Illinois Basin region
Published:January 01, 1988
The Illinois Basin is a spoon-shaped structure located mostly in central and southern Illinois, southwestern Indiana, and western Kentucky (Figs. 1 and 2). Its long dimension extends northwest-southeast for 600 km, and its maximum width exceeds 320 km. The greatest thickness of sedimentary fill is in southern Illinois and western Kentucky (in the Rough Creek Graben), where a maximum of approximately 7,000 m has been reported (Anderson, 1984; Bertagne and others, 1986; Hester, 1984; Schwalb, 1983). This section thins both depositionally and erosionally to less than 450 m on arches and domes that surround the basin. The Paleozoic sedimentary fill ranges in age from Early or Middle Cambrian to very Early Permian. Permian rock, however, is present only in a small fault block in the subsurface of western Kentucky. Pennsylvanian bedrock is present directly below surficial material over most of the basin (Fig. 2) and is surrounded by broad outcrop belts of Mississippian strata on the western, eastern, and southern sides. Silurian, Ordovician, and Cambrian rocks dominate the northern slopes. Devonian and Silurian rocks form broad outcrop belts in northeastern Illinois, as well as northern and eastern Indiana. Relatively narrow outcrop belts of lower and middle Paleozoic rocks flank the Ozark Uplift to the southwest.
Various boundaries have been suggested to separate the Illinois Basin (in the restricted sense) from the surrounding arches (Fig. 2). If the generally used -500-ft (-150-m) contour on top of the Ordovician Ottawa (top of Trenton and equivalents) Mega-group (megagroups are formally called supergroups in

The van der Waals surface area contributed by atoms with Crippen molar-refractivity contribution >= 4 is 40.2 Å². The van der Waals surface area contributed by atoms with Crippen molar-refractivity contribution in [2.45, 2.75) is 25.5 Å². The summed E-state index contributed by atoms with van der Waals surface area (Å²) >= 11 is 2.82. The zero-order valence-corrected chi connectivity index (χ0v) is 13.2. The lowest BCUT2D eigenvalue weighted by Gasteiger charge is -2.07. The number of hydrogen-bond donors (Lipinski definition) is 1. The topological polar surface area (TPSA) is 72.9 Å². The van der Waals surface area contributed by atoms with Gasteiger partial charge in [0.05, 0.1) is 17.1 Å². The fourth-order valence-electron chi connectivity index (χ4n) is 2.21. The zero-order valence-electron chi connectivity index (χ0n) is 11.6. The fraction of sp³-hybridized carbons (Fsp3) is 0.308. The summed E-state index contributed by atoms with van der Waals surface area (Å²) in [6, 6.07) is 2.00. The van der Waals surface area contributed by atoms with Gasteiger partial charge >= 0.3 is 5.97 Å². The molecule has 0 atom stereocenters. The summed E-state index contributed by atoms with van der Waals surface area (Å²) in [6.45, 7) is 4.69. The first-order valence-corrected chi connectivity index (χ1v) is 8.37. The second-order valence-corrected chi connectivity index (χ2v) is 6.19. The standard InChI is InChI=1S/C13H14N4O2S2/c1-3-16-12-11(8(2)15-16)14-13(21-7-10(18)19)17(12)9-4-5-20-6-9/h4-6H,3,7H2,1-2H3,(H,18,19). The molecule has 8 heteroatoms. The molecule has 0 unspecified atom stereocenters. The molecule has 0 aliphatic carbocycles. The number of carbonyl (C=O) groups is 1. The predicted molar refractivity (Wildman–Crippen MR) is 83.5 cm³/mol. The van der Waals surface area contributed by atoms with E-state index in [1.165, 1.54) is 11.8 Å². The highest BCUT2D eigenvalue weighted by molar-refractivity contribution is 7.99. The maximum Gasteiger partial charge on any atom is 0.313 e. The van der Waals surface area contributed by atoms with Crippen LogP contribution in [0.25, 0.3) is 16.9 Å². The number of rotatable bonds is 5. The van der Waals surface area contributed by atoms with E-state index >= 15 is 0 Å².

Figures & Tables
Sedimentary Cover—North American Craton
The “sedimentary cover” refers to the stratified rocks of youngest Proterozoic and Phanerozoic age that rest upon the largely crystalline basement rocks of the continental interior. The early chapters of the volume present data and interpretations of the geophysics of the craton and summarize, with sequential maps, the tectonic evolution of the craton. The main body of the text and accompanying plates and figures present the stratigraphy, structural history, and economic geology of specific sedimentary basins (e.g., Appalachian basin) and regions (e.g., Rocky Mountains). The volume concludes with a summary chapter in which the currently popular theories of cratonal tectonics are discussed and the unresolved questions are identified.